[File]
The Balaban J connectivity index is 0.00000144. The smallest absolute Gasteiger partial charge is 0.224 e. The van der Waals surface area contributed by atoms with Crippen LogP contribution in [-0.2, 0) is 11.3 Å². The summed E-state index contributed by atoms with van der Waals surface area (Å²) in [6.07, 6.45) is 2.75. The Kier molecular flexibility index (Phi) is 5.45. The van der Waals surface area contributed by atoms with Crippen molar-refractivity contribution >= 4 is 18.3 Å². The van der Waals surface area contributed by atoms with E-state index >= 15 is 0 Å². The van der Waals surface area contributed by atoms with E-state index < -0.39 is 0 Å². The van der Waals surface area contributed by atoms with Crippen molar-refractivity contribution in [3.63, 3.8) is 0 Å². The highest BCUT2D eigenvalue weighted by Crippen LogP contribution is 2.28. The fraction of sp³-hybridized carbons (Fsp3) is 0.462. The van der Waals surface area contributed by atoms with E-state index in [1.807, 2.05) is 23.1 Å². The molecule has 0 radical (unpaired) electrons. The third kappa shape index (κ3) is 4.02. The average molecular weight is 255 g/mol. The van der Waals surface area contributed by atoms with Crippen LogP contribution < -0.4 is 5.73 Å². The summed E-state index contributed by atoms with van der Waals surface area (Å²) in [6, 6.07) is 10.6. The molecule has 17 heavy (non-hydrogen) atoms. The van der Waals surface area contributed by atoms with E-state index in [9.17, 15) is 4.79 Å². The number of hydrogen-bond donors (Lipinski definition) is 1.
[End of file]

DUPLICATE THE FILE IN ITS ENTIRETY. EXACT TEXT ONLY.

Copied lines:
The Balaban J connectivity index is 0.00000144. The smallest absolute Gasteiger partial charge is 0.224 e. The van der Waals surface area contributed by atoms with Crippen LogP contribution in [-0.2, 0) is 11.3 Å². The summed E-state index contributed by atoms with van der Waals surface area (Å²) in [6.07, 6.45) is 2.75. The Kier molecular flexibility index (Phi) is 5.45. The van der Waals surface area contributed by atoms with Crippen molar-refractivity contribution >= 4 is 18.3 Å². The van der Waals surface area contributed by atoms with E-state index >= 15 is 0 Å². The van der Waals surface area contributed by atoms with E-state index < -0.39 is 0 Å². The van der Waals surface area contributed by atoms with Crippen molar-refractivity contribution in [3.63, 3.8) is 0 Å². The highest BCUT2D eigenvalue weighted by Crippen LogP contribution is 2.28. The fraction of sp³-hybridized carbons (Fsp3) is 0.462. The van der Waals surface area contributed by atoms with E-state index in [1.807, 2.05) is 23.1 Å². The molecule has 0 radical (unpaired) electrons. The third kappa shape index (κ3) is 4.02. The average molecular weight is 255 g/mol. The van der Waals surface area contributed by atoms with Crippen LogP contribution < -0.4 is 5.73 Å². The summed E-state index contributed by atoms with van der Waals surface area (Å²) in [6, 6.07) is 10.6. The molecule has 17 heavy (non-hydrogen) atoms. The van der Waals surface area contributed by atoms with E-state index in [9.17, 15) is 4.79 Å². The number of hydrogen-bond donors (Lipinski definition) is 1.